Chronic pain has to be addressed, one way or another. Biofeedback techniques can be very effective and are completely natural, requiring no drugs. You remember that our brain waves change when we start the process of going to sleep. The busy and fast Beta waves change to Alpha waves, slower and of longer duration. With biofeedback the patient learns to adjust his or her internal rhythms. Typically, blood pressure is lowered, stress levels drop dramatically and a pattern of Alpha waves appears, resulting in a calm state of mind and a reduction in perceived pain.

I think there is an excellent option for supporting people who have chronic pain or serious illness, but it is not always understood or supported by all caregivers. That option is hypnotherapy. A competent and well-trained hypnotherapist can help you learn to control and moderate pain. A good hypnotherapist can also possibly alleviate pain on the spot.

Complimentary Therapies to Support Sleep

Massage and Body Oriented Therapies

Body therapies are effective at reducing stress, relieving pain and even helping with early diagnosis and discovery of potentially disruptive or dangerous physical conditions. A skilled and experienced body person, regardless of the discipline he or she may follow, knows through intuition and training when something is out of kilter.
The most common form of body work is massage, which includes several different methods and approaches. The benefits of massage are many. Good, professional massage “gets the kinks out” and leaves the recipient feeling rested and very relaxed. It is a great stress reducer.

Some body therapies are designed to bring about a deep and permanent shift in the physical body. This can be a good choice if your sleeplessness is being caused by chronic pain resulting from old injuries (sports, accidents), the aftermath of surgery (foot, back, etc.) or just the effects of years of accumulated stress in the body. While massage brings temporary relief, deep therapies are aimed at changing things permanently.


More and more chiropractors include a broad range of alternative approaches in their practice to compliment the traditional techniques of spinal manipulation that form the core of all chiropractic training. Many employ acupuncture to help their patients, either in the traditional sense by placing needles or by using modern electronic devices that stimulate the meridians with an electrical current. They are often knowledgeable about diet and nutrition needs and may be trained in either Eastern or Western herbal medical practices. The best way to find a good chiropractor is to ask around until you get a great recommendation from someone. As with all others you consider for your health care, ask a lot of questions and make sure you feel comfortable with the person you are considering.

Nutrition, Exercise, Vitamins and Minerals

Eating to improve health and stay healthy seems to be a subject of great controversy. You can find a diet and a recommendation for just about any life style or philosophy you wish. Use common sense. Eat some vegetables, don’t eat tons of fats and carbohydrates, but don’t eliminate them either. Don’t believe everything you hear. If you have high cholesterol levels, then eat according to the recommendations of your doctor in a way that will reduce your cholesterol levels.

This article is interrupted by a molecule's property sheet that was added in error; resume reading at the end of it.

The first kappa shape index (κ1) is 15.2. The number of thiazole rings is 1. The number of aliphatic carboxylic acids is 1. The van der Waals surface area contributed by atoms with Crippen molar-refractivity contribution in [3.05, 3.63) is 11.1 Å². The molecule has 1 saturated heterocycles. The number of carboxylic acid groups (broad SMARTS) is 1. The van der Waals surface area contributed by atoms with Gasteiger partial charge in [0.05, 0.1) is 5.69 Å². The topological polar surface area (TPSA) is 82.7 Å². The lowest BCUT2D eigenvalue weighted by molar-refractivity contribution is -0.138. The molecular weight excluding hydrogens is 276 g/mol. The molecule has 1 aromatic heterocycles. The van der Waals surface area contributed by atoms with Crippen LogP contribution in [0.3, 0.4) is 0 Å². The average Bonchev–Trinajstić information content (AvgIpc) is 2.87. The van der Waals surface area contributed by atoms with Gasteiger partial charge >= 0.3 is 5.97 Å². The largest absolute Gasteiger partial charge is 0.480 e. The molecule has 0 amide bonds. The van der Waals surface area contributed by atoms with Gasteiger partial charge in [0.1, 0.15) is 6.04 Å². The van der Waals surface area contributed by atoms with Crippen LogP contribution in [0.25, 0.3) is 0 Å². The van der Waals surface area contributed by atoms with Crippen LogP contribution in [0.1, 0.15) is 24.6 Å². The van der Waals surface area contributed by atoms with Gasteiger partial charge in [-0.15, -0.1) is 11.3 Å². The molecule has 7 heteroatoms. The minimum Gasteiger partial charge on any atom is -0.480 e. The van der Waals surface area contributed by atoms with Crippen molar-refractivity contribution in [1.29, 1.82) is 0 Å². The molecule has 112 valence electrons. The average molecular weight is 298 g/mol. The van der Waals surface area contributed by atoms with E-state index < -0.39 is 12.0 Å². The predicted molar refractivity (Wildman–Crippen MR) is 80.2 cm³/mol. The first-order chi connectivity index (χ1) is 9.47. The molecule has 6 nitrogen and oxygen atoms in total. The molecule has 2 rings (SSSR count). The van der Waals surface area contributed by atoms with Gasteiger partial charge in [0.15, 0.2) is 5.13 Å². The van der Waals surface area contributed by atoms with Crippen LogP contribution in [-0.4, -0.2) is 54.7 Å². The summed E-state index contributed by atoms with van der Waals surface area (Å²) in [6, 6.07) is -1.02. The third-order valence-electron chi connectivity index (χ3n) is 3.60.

Guidelines are not always correct. For example, if you seem to have an allergy to certain grains, why would you follow government recommendations about the proportions of grains in your diet? Use common sense! Try to vary your diet, take it easy on the heavy meats, add in good levels of protein foods like fish and poultry (unless you are vegetarian—that’s another story), and don’t over eat. Eat salads, eat fruit if you like (not all fruits are good for all people), drink lots of water (bottled and filtered water is better), don’t chow down before bed or stuff yourself at lunch and you’ll be fine.

If you need to lose weight, don’t get crazy about it. Be gentle on yourself but develop some kind of disciplined approach that will help you lose what you need. Easier said than done, but a little goes a long way when it comes to sleep problems like apnea where weight may be a contributing factor. As little as five pounds can make a difference.
Exercise in moderation. Even a walk around the block will help. You don’t have to have abs, buns or anything else of steel unless you really want them. There are plenty of programs and techniques for achieving physical fitness, and a lot of different definitions of what that means. Choose the one that works for you, but choose one.

Vitamins and minerals are an essential component of both physical health and trouble-free sleep. For sleep B6, Calcium, Magnesium and Niacin are all recommended, but I personally don’t think it’s a good idea to take your vitamins right before bed—take them in the morning. Probably if you are taking a good multivitamin/mineral supplement you are getting most of what you need. Calcium and Magnesium can be taken about an hour before bedtime. These minerals reduce blood pressure slightly and help to relax the body.

Sleep Well, Sleep Deep

I’d like to end this article with a vision for you to consider, a dream that can become real. In this dream you don’t experience any problem sleeping. In fact, in this dream you sleep so well and so deeply that it almost amazes you when people tell you how tired they are or how they have been spending so many sleepless nights. You can sympathize with their plight, but for you it’s different. When you get ready for bed, it’s in anticipation of a peaceful, relaxing night. You fall asleep almost as soon as your head touches the pillow. You sleep through the night. Perhaps you wake briefly once or twice but it’s not a problem: you quickly and easily fall back asleep. When you awaken in the morning you feel refreshed and alert, ready to begin your day and meet the wonderful possibilities that life offers.

Sound like a dream? It can become your reality, if you set your desire and intention to make it so. Your natural state of being includes sound and peaceful sleep. In our modern society things are far from being in a natural state. We have to adapt and learn to make our own island of calm sanity in the midst of the chaos around us. Deep sleep is the key to many other things. Better health, happiness and well being, better relationships, improved abilities in every way and a cheerful disposition are all founded on deep sleep. Sleep alone will not make us happy, but without sleep happiness will almost surely elude our outstretched hand.